Simple Gravity-Fed Piston Pump
Constant head pumps have a number of uses in the laboratory, and are often used to provide hydraulic heads for permeability measurements of lithologic materials. Since our lab suffers periodic power outages that interfere with long-term experiments, we designed and built a gravity-driven piston pump that requires no electricity. The pump is composed of a piston inserted into a vertical cylinder. The piston travels under the influence of iron weights added to the attached piston rod. Our pump used schedule 40 PVC pipe for the cylinder and acrylic for the piston. In eight months of constant use, there have been no pump failures. This pump operates over a pressure range of 20 kPa to 210 kPa. A small head loss occurs when using this pump due to falling water level in the cylinder. The calculated 5.97 kPa loss is not significant for our purposes and is less than the 13.8 kPa observed pressure variance due to asperities in the cylinder. Experiments in our machine shop indicate that honing the cylinder will significantly reduce the pressure variations. Design criteria and cost estimates for machining parts for this type of pump are included. This pump may be useful for long-term experiments at relatively low fluid pressures.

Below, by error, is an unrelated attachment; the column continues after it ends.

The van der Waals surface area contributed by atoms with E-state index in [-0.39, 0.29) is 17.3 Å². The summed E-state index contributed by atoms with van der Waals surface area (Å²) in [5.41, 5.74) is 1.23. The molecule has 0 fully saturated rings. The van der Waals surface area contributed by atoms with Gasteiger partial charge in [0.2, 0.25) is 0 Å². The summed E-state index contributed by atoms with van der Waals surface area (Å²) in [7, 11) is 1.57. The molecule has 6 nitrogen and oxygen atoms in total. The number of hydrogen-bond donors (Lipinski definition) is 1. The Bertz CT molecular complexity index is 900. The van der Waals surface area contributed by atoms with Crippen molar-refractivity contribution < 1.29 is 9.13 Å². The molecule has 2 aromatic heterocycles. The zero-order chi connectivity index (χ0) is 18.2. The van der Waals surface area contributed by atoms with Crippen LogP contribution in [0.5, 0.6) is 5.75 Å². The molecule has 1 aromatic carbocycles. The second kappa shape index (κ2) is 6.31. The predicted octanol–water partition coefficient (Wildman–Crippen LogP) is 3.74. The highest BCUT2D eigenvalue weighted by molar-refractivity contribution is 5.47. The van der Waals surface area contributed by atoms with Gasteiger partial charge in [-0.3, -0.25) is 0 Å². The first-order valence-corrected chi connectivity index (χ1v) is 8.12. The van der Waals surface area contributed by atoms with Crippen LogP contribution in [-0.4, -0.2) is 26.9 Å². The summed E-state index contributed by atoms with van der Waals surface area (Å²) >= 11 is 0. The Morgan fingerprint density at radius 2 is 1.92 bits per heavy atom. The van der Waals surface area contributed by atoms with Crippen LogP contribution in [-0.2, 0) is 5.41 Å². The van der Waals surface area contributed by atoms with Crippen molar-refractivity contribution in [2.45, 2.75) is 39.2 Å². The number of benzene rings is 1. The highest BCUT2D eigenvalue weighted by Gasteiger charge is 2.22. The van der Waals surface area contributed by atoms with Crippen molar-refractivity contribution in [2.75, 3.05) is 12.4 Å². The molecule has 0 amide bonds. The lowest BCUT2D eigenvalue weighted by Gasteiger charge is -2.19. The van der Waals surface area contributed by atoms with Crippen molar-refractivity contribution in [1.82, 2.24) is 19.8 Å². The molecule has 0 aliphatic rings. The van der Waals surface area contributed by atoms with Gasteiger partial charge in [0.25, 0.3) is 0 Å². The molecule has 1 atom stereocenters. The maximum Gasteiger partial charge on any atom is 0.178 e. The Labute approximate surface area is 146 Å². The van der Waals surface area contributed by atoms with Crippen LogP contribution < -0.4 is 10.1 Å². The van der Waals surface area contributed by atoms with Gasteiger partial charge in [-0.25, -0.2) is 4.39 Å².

R. M. Saindon and T. M. Whitworth, "Simple Gravity-Fed Piston Pump," Compass, vol. 77, no. 2, pp. 35-39, Society of Sigma Gamma Epsilon, Mar 2003.
Geosciences and Geological and Petroleum Engineering
Keywords and Phrases
Gravity; Pressure; Pump
International Standard Serial Number (ISSN)
Article - Journal
© 2003 Society of Sigma Gamma Epsilon, All rights reserved.
01 Mar 2003